The housing stock of London's boroughs extends well beyond their council estates and includes thousands of "street properties", many of which have a high value. A recent report by think-tank the Policy Exchange proposed that, given the capital's housing shortage, when these "high value" homes become vacant they should be sold to build new, cheaper homes.
About 3.5 per cent of these homes fall vacant each year. The think-tank suggested that when they have above-average values, they should be sold. In London, this means one-bedroom flats worth £170,000 and four-bedroom homes worth more than £390,000 would be likely to go on the market.
In the past, councils have usually sold derelict properties when the cost of making them habitable would be too high. However, Southwark and Hammersmith and Fulham also sell properties in good condition, where they can expect a good profit from the sale.
Westminster City Council is also reviewing its approach. "We are doing a profile of our assets to see if we are using them efficiently," says Fergus Coleman, the council's housing development manager. "We may well decide that we should be selling more stock as it becomes available to help finance more and better homes."
Currently, only property in severe need of repair is sold by Westminster. It has a four-bedroom house in St John's Wood Terrace going to auction soon with a guide price of £1.6 million. It sold a studio flat in Maida Vale's Talbot Road recently for £400,000.
Keeping it simple
Jeremy Lamb, director of Andrews & Robertson auctioneers, says that investors are the main customers at auction, a method which is easier than using a private estate agent.
"They can be a good-value buy but you must be on the ball," he says. "We give notice of properties coming to auction two and half weeks before, so you need to get a surveyor fast and pay cash at the sale." Once the hammer goes down, the contract is in place and 10 per cent of the price must be immediately paid as a deposit — money that will be lost if the rest is not paid on completion.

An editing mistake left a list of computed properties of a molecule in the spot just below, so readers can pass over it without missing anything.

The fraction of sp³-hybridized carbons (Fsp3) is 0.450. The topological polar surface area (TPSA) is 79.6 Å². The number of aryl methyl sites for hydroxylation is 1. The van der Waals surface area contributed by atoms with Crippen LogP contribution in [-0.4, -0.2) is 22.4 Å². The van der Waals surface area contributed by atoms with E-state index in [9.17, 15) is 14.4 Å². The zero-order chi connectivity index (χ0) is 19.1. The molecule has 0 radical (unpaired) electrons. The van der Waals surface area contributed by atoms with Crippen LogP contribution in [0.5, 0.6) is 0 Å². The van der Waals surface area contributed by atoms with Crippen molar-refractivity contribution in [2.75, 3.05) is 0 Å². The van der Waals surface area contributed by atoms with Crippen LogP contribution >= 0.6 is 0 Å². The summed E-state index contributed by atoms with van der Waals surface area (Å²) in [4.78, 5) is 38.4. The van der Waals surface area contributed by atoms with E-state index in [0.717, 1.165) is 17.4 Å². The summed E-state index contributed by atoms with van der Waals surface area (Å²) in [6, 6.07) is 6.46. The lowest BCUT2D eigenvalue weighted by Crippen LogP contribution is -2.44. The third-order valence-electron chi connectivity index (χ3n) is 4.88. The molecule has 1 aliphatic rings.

Andrews & Robertson regularly sells properties for south London councils. Earlier this year, it sold a house in The Chase, just north of Clapham Common, for £1.4 million. In September, it sold two houses in Villa Road, Brixton, from Lambeth Council for £725,000 and £705,000. On December 17, it is selling a house in Grosvenor Park, Camberwell, on behalf of Southwark Council.
"Usually, the properties are in poor condition but when people are planning to do elaborate conversions, that is irrelevant," says Lamb. "Unmodernised property has often got its original features, which buyers like. There is actually quite a shortage of unmodernised property."
Brian Grant, an auctioneer with Barnard Marcus, adds: "You have cash buyers with a real desire to transform these old houses and create space with loft extensions and basements. Where councils remove period features, it tends to reduce the value."
Grant says it is worth knowing that councils are often keen to sell and complete sales by the end of the financial year in March to help balance books.
The scale of the challenge is often breathtaking. Allsop sold a house in Albion Drive, Dalston, for Hackney Council last week but the auction house advises: "Due to structural issues, no viewings will be possible on the first and second floors of the building. Viewers are advised to bring and wear hard hats and to exercise caution when viewing."
In the event the property sold for £1.12 million, though it had a guide price of just £250,000 to £300,000.
Garry Murphy of Allsop argues that councils should be encouraged by the strong demand for these properties. "Councils were buying up a lot of property 50 years ago in places where there has been huge gentrification since," he says. "Owner-occupiers will pay a premium for one of these properties." A former care home belonging to Lambeth Council will go under the hammer at Allsop soon. It is a 10-bedroom property in Calais Street, Camberwell, with a guide price of £820,000. An eight-bedroom property belonging to Haringey Council in Shepherd's Hill, Highgate, sold for over £1.3 million.
Housing associations sometimes sell homes in disrepair or where a sale would be exceptionally lucrative. L&Q has sold a couple of dozen in the past year — including 202 St Paul's Road, Islington, which went for £960,000.
But even when property sales are obviously justified, they remain controversial politically. "Some people don't realise that the money from the sale goes back into the council's housing budget," says Paul Mooney of Savills. "I really don't see what the objection is when a house is sold for a couple of million pounds and the proceeds are used to build a block of 15 flats. It is a way of providing more housing to those in need."
Among the properties he has sold was a house in Hyde Park Gate, SW7, which sold for £4 million to the Estonian Embassy. Mooney says that councils like selling by auction. "They know when the money will come in. With estate agents, you can fiddle around for ages."
Barnard Marcus: November 19 and December 18; Grand Connaught Rooms, Great Queen Street, WC2 (barnardmarcusauctions.co.uk).
Allsop: December 18, Park Lane Hotel, Piccadilly, W1 (allsop.co.uk/3/ auctions-home).
Savills: December 10, The Millennium Hotel, Grosvenor Square, W1 (auctions.savills.co.uk).
Andrews & Robertson: December 17, Russell Hotel, 1-8 Russell Square, WC1 (a-r.co.uk).